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Why is it so hard to be a Republican speaker of the House?

The House is expected to pick a new speaker soon, but regardless of who's leading the chamber, lawmakers have a lot to do in the next six weeks.
Why is it so hard to be a Republican speaker of the House?
Posted at 11:53 AM, Oct 05, 2023

After an unprecedented vote in the House of Representatives, Kevin McCarthy was ousted as speaker. But he's not the first Republican leader to struggle to keep his caucus united, and if history is any judge, he won't be the last.

For 20 years, Democrats in the House of Representatives had one leader: Nancy Pelosi. In that same time frame, four different men led House Republicans: Dennis Hastert, John Boehner, Paul Ryan and Kevin McCarthy.

During Boehner's speakership from 2011-2015, he struggled to please Tea Party members who wanted to see him take hardline stances in negotiations. Ultimately, Boehner resigned mid-Congress in October 2015.

He was succeeded by Paul Ryan, who similarly struggled with the far-right members of the GOP caucus.

So why is it harder to be a Republican party leader? 

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It comes down to one big issue splintering the party: spending. Some Republicans are willing to reform entitlements to save the government money. But to the American public, that's an unpopular way to reduce spending.

"It's virtually impossible for a Republican speaker to lead the whole caucus in a unified manner, because you're always going to have the tension between keeping the government running and cutting spending," said Brian Darling, a Republican strategist and former counsel for Sen. Rand Paul. "A good portion of the party doesn't want to tackle those difficult issues right now because they know, for many voters, it's an unpopular issue."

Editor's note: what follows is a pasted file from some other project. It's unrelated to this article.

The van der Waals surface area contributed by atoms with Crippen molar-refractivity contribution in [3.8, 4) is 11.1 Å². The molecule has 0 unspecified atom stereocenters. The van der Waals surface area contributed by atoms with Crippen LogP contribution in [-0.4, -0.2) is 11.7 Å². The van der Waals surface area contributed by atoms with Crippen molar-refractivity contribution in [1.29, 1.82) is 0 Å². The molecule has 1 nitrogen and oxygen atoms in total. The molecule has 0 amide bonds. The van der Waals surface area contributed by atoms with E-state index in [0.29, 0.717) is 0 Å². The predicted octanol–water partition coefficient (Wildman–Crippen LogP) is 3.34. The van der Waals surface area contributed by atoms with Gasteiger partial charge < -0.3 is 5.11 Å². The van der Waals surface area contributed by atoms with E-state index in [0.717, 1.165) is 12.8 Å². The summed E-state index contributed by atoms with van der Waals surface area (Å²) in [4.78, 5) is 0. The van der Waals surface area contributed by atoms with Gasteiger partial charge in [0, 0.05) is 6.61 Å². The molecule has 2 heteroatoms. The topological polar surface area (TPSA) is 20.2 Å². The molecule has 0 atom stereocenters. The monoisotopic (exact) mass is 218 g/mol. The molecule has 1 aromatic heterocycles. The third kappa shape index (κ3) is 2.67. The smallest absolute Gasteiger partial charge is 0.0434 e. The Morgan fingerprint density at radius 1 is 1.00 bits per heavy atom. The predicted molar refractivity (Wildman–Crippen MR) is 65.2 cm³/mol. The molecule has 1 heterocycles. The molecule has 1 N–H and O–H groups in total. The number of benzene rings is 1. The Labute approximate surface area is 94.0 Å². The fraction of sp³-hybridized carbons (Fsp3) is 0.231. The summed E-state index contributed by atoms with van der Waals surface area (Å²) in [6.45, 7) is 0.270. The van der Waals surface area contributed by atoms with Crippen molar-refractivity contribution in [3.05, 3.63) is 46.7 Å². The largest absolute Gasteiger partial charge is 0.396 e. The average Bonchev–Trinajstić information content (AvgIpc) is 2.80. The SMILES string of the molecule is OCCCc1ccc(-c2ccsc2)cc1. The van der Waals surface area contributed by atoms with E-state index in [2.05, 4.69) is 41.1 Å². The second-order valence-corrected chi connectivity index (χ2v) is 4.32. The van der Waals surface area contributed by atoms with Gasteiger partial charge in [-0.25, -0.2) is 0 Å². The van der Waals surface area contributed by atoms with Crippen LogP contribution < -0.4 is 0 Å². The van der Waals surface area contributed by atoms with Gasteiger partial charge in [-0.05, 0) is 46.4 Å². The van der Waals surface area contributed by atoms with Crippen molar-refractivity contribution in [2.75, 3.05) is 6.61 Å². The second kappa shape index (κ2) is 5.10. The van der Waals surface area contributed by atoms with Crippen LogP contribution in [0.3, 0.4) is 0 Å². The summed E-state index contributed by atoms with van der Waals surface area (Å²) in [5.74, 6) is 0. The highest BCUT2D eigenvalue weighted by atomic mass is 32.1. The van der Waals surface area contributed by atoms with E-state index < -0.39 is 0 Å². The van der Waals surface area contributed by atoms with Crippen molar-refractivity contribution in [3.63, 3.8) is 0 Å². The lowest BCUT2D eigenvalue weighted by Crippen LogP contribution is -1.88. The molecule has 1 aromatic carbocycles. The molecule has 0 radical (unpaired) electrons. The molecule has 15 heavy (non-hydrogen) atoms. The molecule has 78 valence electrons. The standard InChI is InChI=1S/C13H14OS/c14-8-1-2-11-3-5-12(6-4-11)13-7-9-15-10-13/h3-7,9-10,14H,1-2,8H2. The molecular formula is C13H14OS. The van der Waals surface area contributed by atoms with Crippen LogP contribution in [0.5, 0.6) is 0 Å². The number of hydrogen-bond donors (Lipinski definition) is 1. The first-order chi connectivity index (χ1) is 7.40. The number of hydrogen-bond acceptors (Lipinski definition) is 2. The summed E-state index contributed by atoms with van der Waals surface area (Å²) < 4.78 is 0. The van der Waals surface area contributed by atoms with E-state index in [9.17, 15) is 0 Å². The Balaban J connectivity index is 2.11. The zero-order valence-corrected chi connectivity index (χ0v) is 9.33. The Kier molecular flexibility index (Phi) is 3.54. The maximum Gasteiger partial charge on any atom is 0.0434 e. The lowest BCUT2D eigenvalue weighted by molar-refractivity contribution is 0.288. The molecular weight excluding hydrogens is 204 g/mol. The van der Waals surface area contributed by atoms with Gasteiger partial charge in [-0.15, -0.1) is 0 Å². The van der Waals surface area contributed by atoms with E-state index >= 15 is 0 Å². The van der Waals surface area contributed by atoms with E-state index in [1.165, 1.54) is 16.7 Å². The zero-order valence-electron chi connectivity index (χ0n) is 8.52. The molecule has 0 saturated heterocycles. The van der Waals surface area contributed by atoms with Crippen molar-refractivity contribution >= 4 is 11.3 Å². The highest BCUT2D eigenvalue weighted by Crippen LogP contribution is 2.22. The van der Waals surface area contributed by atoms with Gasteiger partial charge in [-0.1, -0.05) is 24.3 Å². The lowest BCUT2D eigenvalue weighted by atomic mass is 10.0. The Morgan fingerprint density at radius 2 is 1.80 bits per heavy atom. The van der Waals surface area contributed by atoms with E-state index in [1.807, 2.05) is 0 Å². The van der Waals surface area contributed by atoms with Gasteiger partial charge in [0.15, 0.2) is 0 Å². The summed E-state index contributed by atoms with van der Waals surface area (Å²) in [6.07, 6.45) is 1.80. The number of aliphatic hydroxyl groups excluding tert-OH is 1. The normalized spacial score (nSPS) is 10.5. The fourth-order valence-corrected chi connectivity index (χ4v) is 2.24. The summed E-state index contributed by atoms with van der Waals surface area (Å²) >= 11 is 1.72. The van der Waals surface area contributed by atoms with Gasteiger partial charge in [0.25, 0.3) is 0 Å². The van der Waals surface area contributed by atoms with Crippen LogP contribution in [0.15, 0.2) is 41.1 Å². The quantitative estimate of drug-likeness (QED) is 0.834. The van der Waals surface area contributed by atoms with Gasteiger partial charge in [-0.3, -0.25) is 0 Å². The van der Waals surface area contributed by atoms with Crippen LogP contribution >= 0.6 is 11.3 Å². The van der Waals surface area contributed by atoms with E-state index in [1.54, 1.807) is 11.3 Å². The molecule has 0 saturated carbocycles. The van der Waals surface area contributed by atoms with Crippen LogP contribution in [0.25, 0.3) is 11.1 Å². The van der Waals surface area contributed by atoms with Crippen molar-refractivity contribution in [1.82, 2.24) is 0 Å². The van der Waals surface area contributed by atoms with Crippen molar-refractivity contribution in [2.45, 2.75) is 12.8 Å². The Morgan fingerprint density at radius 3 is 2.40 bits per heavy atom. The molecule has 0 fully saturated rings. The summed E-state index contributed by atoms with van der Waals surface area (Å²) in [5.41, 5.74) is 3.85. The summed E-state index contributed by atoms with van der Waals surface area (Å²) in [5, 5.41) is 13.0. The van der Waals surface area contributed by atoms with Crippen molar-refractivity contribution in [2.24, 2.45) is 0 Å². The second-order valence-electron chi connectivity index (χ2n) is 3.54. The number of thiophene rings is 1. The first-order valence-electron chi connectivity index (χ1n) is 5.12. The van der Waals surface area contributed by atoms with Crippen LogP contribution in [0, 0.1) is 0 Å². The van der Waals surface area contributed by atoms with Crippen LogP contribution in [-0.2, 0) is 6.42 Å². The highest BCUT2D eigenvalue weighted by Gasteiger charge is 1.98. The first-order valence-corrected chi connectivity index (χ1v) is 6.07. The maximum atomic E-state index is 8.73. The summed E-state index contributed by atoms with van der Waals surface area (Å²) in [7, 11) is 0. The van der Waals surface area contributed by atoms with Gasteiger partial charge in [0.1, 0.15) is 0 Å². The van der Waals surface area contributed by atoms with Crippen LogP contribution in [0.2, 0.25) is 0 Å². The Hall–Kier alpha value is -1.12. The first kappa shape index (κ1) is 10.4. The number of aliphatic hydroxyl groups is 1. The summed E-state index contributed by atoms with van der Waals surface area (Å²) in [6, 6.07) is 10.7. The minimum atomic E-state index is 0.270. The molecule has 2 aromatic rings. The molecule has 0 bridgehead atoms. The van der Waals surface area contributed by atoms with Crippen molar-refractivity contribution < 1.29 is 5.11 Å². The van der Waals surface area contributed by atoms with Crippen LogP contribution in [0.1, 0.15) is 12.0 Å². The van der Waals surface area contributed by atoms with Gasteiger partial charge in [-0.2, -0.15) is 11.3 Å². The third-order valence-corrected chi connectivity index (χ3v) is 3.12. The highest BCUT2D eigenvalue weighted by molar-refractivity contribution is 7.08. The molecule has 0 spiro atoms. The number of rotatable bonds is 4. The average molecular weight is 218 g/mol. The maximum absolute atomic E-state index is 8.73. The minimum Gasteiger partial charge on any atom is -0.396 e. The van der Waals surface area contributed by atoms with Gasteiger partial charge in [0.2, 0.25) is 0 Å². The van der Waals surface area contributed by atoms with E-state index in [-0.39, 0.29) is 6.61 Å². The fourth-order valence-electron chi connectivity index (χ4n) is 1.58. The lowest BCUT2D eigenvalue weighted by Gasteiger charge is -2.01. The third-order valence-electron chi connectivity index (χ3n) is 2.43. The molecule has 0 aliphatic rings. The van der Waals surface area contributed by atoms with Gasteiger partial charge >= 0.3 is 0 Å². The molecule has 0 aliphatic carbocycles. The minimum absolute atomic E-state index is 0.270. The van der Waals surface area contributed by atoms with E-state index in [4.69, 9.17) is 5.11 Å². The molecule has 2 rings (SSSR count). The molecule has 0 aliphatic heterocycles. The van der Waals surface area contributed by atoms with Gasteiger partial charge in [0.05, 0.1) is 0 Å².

SEE MORE: Are government shutdowns the new normal?

Democrats can disagree too, but the divide just isn't as strong. However, Darling says the intra-party disagreement is a good thing.

"The tension in the party is going to continue to represent the will of the American people, because they want to see Congress cut spending, and they want to see one of the parties stand up for it," he said.

The House is expected to pick a new permanent speaker the week of Oct. 16, but regardless of who's leading the chamber, lawmakers have a lot to do in the next six weeks. And the same issues that almost caused a government shutdown at the end of September — border security, Ukraine assistance and budget cuts  — are likely to cause problems again.


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